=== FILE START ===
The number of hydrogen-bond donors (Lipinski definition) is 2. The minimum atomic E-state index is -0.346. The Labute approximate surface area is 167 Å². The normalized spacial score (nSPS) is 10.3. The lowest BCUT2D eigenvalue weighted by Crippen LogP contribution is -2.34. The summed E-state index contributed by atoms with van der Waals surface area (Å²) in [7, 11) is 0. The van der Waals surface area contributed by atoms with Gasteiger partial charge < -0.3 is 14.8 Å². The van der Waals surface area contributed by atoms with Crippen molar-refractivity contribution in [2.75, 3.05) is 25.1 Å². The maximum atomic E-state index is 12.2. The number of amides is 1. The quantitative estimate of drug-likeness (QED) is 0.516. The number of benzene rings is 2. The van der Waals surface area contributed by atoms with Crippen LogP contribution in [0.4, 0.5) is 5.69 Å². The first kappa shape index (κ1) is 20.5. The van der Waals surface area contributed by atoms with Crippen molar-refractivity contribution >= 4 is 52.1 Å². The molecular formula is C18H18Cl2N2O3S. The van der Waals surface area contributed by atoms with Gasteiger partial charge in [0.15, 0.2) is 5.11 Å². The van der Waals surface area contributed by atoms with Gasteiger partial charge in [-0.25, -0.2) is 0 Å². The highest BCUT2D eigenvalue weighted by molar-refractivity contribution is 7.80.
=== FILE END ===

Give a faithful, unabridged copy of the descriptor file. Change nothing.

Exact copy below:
The number of hydrogen-bond donors (Lipinski definition) is 2. The minimum atomic E-state index is -0.346. The Labute approximate surface area is 167 Å². The normalized spacial score (nSPS) is 10.3. The lowest BCUT2D eigenvalue weighted by Crippen LogP contribution is -2.34. The summed E-state index contributed by atoms with van der Waals surface area (Å²) in [7, 11) is 0. The van der Waals surface area contributed by atoms with Gasteiger partial charge < -0.3 is 14.8 Å². The van der Waals surface area contributed by atoms with Crippen molar-refractivity contribution in [2.75, 3.05) is 25.1 Å². The maximum atomic E-state index is 12.2. The number of amides is 1. The quantitative estimate of drug-likeness (QED) is 0.516. The number of benzene rings is 2. The van der Waals surface area contributed by atoms with Crippen LogP contribution in [0.4, 0.5) is 5.69 Å². The first kappa shape index (κ1) is 20.5. The van der Waals surface area contributed by atoms with Crippen molar-refractivity contribution >= 4 is 52.1 Å². The molecular formula is C18H18Cl2N2O3S. The van der Waals surface area contributed by atoms with Gasteiger partial charge in [0.15, 0.2) is 5.11 Å². The van der Waals surface area contributed by atoms with Gasteiger partial charge in [-0.25, -0.2) is 0 Å². The highest BCUT2D eigenvalue weighted by molar-refractivity contribution is 7.80.